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  • 2 weeks later...

I've been in contact with 3 lots of sparky bods so far. Some are happy to detail new metal consumer units, fire rated downlighters and more. They are slow to explain that most often these upgrades are only a requirement in specific situations, so often not required at all.

I spoke to a couple of sparky's who said I could do it myself, but I'm not registered says I, so a local authority would reject me as an inspector. Anyway it wasn't a lengthy discussion.

It is true I am a little behind with my knowledge. I put myself through the 17th Edition Electrical Regs, but since then there have been amendments, the 3rd being most applicable. Later there was the 18th came about and there will be more. Sometimes there are even cancellations of newly introduced measures. It's a shame the engineers can't produce something that is good for the long term instead of continually adding confusion to the electrical regs.

To the fact of it, for a 'person' to produce an EICR  'they must be qualified and competent. You would think that as this has such a great impact on our society, us specifically at the moment, the qualification would be specific. As is it leaves ambiguity for the lawyers to enjoy revenues in the event of an incident, where the Police involve the HSE, where the HSE pass it up the chain to the DPP, who would most likely let the courts decide on it.

Reading forums there is confusion on many aspects of the EICR. For example some are stating they produce fault codes for lack of surge protection, wtf. More often it is recognised that it is very useful for creating work and revenues, and most Sparky's would prefer a nice earner sitting at a consumer unit for 2 hours or so rather than crawling under floors or scrambling through loft spaces. On the same lines replacing downlighters from under is a nice little job. Btw, upgrading those to fire rated is only required where penetration of a ceiling would affect the fire rated integrity of a fire rated dwelling above, in a HMO for instance. Replacing downlighters in a lounge where the staircase is an easy fire route anyway is pointless.

I had a Sparky lined up following my pre inspections and relevant improvements. It could be argued that it isn't always essential but I wanted all circuits to have a form of RCB protection. That meant replacing 6 consumers.

Sparky's rates were attractive, his availability, surprisingly, seemed no issue. I emailed to clarify his qualification's and the calibration dates of his meters. I could only get ambiguous response to those points. It led me to believe he is no more suitable than I am.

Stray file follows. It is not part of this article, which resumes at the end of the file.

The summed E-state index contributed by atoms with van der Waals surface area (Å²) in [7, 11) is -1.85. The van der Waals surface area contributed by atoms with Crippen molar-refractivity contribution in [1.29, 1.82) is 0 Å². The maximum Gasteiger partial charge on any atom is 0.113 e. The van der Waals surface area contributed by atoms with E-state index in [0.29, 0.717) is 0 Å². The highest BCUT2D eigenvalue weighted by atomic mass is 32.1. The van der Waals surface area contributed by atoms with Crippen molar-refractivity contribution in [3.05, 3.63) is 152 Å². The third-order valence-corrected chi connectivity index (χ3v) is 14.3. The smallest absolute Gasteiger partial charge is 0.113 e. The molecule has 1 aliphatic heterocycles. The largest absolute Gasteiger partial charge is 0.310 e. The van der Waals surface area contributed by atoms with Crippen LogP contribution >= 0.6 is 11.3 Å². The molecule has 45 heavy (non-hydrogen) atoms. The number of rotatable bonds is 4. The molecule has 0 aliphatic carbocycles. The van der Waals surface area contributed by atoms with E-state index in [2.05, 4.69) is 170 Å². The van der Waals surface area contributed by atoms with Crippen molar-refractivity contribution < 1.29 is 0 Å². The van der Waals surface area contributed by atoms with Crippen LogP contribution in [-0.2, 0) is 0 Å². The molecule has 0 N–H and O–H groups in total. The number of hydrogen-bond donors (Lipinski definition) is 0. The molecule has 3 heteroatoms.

Do we have liability if the Sparky we employ turns out to be deficient? In the event that's another one for the lawyers, at our expense I guess.

Anyway I'm expecting 2 new meters in the morning, to compliment my existing meters. These are from RS Components and will be ROHS certified.

Finding usable inspection sheets online was a challenge, but achieved. Tbh I think there is a lot of dross within them but I'll use that format even though my own produced inspection sheets are far more user friendly and carry the relevant info.

I accept that I may be challenged at some point but believe my qualifications are adequate. My experience and therefor competence certainly is. All inspected there should be minimal risk of incident, after all that is the purpose of all this isn't it? We can't escape T's interfering with our properties but I view that the records of inspection would demonstrate that they have done so later.


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Interesting COR. 👍

My knowledge of basic electrics is pretty good as well having completed AC & DC theory as part of my engineering apprenticeship a million years ago.

I had the choice of a couple of Sparkies as well but one I knew would be expensive and the other would be reasonable with the pricing which is why I put the properties out on a tender like basis. 

I was quite happy with the results and safe in the knowledge that I had the legal certificates and registrations required.

I still managed to spot that my electrician failed to notice a missing earth bonding clamp which should have been picked up but I never said anything to him and I fitted one of them later on.